Amnesty International has appealed for the release of Ukrainian journalist Ruslan Kotsaba and declared him a prisoner of conscience.[nb 3]

Timeline of reporters killed in Ukraine[edit]

Under former President Leonid Kuchma opposition papers were closed and several journalists died in mysterious circumstances.[76]

Year Date Event
1995 April Volodymyr Ivanov of Slava Sevastopolya, in Sevastopol [77]
1996 May Ihor Hrushetsky in Cherkasy[77]
1997 13 March Petro Shevchenko, correspondent for the daily Kyivskiye Vedomosti in Luhansk, Ukraine, is found hanging in an abandoned building in Kiev. He had co-authored articles about disputes between the mayor of Luhansk and the local branch of the Ukrainian Security Services.[78]
11 August Borys Derevyanko, editor-in-chief of the Ukrainian newspaper, Verchernaya Odessa, shot twice and killed while on the way to an editorial board meeting at his office.[78]
1999 16 May Ihor Bondar director of the AMT television station, was shot and killed in the an Odessa residential neighbourhood, as he was driving in a car with Boris Vikhrov, the Odessa court's presiding judge. The magistrate was also killed in the attack. This double murder was carried out by men with Kalashnikov-style automatic weapons riding in a car.[78]
2000 16 September Georgiy Gongadze co-founded a news website, Ukrayinska Pravda, killed in the Taraschanskyi Raion (district) after being kidnapped.
2001 24 June Oleh Breus publisher of the regional weekly, XXI Vek, was shot dead by two gunmen outside his home in Luhansk. He was shot in the head and back at point blank range as he was getting out of his car. The motive for the murder remains unknown, although colleagues at XXI Vek said they had received threats in recent months. Breus himself narrowly escaped an assassination attempt in December 2000.[78]
7 July Ihor Oleksandrov, director of the private TV and radio station TOR in Sloviansk, died of injuries sustained on 3 July, when four unidentified men wielding baseball bats attacked him at his office. Local media suggested that Oleksandrov's death was linked to his investigations into corruption and organised crime.[78][79] Four former policemen were sentenced to 7-13 years imprisonment for fraud during the criminal case involving Oleksandrov in March 2012.[80]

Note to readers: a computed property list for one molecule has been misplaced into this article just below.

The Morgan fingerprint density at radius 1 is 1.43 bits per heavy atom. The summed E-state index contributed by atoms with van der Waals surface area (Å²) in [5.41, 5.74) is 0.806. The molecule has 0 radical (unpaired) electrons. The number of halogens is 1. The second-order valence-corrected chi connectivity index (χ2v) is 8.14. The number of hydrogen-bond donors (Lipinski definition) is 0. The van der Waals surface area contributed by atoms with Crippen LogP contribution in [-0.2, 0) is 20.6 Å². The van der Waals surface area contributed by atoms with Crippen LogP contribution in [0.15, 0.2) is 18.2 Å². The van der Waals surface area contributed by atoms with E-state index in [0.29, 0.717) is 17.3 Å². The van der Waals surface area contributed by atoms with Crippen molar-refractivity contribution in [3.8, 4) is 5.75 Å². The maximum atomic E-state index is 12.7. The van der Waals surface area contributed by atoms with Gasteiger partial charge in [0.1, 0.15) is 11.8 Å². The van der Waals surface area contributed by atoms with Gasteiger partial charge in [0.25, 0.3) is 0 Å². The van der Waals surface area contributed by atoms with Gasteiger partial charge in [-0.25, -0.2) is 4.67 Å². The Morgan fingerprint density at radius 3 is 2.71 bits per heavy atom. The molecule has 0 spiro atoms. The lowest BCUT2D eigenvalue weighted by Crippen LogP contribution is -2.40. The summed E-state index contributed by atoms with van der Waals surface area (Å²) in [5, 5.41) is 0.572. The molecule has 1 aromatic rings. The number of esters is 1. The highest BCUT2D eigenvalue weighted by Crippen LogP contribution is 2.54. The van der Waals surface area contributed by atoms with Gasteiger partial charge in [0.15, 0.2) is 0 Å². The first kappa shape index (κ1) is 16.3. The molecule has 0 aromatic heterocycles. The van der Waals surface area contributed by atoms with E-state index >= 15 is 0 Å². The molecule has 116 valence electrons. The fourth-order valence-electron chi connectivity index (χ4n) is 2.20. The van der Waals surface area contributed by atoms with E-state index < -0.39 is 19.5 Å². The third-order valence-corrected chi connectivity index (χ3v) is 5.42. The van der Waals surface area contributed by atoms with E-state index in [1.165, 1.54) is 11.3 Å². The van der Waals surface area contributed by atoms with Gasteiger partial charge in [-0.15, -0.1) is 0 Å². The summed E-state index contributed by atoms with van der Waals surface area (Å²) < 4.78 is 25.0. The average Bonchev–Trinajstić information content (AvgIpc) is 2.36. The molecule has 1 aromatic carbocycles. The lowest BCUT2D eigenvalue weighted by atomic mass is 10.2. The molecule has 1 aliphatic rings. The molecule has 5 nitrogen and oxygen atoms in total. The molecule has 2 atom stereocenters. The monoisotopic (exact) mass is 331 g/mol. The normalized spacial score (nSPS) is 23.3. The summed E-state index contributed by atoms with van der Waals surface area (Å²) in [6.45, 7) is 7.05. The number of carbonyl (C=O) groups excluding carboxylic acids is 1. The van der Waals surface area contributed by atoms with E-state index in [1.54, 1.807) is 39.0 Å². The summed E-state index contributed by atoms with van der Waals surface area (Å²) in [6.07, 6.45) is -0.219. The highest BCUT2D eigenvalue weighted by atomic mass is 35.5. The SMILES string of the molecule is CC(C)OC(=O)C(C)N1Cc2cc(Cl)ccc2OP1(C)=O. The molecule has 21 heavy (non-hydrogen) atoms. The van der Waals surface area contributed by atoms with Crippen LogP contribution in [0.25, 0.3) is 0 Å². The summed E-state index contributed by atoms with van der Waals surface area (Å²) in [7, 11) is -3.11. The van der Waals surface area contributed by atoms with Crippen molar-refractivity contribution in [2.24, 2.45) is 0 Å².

2002 27 November Mykhailo Kolomiets, co-founder of Ukrainian News Agency found dead hanging on a tree in Belarus.[81]
2003 14 December Volodymyr Karachevtsev, 47, deputy editor-in-chief of Kuryer newspaper, was found dead in his home in Melitopol]. He was discovered hanging from the handle of his refrigerator. Karachevtsev was also chairman of the regional independent union of journalists and a correspondent for the online publication, Police did not rule out the possibility of murder.[78]
2004 3 March Yuriy Chechyk, director of Radio Yuta in Poltava, died under suspicious circumstances in a car crash. He was on the way to meet with executives of Radio Liberty's Ukrainian Service, which is often critical of the Ukrainian government, to hold talks on rebroadcasting the station's programmes on the more accessible FM band.[78]
2010 August Vasyl Klymentyev, a Ukrainian investigative journalist, editor-in-chief of the newspaper Novy Stil based in Kharkiv. He went missing in August and is presumed dead. He had been investigating local corruption.[82]
2014 20 February Ihor Kostenko, a 22-year-old Ukrainian journalist from the newspaper Sportanalytic, also a geography student and contributor to the Ukrainian Wikipedia. He died during Euromaidan.[83]
2014 24 May Andrea Rocchelli, Italian photojournalist killed in unclear circumstances while covering the Siege of Sloviansk.[84] Ronchelli's Russian interpreter, Andrey Mironov, was also killed.[84] French photographer William Roguelon told Russian television that Rocchelli and Mironov were killed while trying to escape mortar fire, and that he himself was wounded in the incident.[84]
2014 17 June Igor Kornelyuk, Russian reporter died in hospital of wounds. According to a spokesperson of the Lugansk People's Republic, previously he was caught in a mortar firefight staged by Ukrainian forces and his fate along with Voloshin and other 15 rebels who were with them was not known.[85]

Anton Voloshin, sound engineer, killed in same incident. [86]

2014 29 June Anatoly Klyan, Russian cameraman for Russia's Channel One was shot in the stomach as the bus he was riding in came under fire by Ukrainian forces near the entrance to a military base in Donetsk, according to Moscow Times. Klyan was in a bus with mothers of soldiers who reportedly wanted to negotiate with the Ukrainian troops. Klyan died shortly afterwards. Ukrainian officials promised to investigate the incident.[87]
2014 November Aleksandr Kuchinsky, prominent crime reporter, and his wife were murdered. [88]
2015 28 February Serhiy Nikolayev, photojournalist for Segodnya in Kiev, Ukraine, killed by shelling crossfire.[89]
2015 March Olga Moroz, editor of the Neteshinsky Vestnik[90]
2015 16 April Oles Buzina, pro-Russian journalist and writer.[91]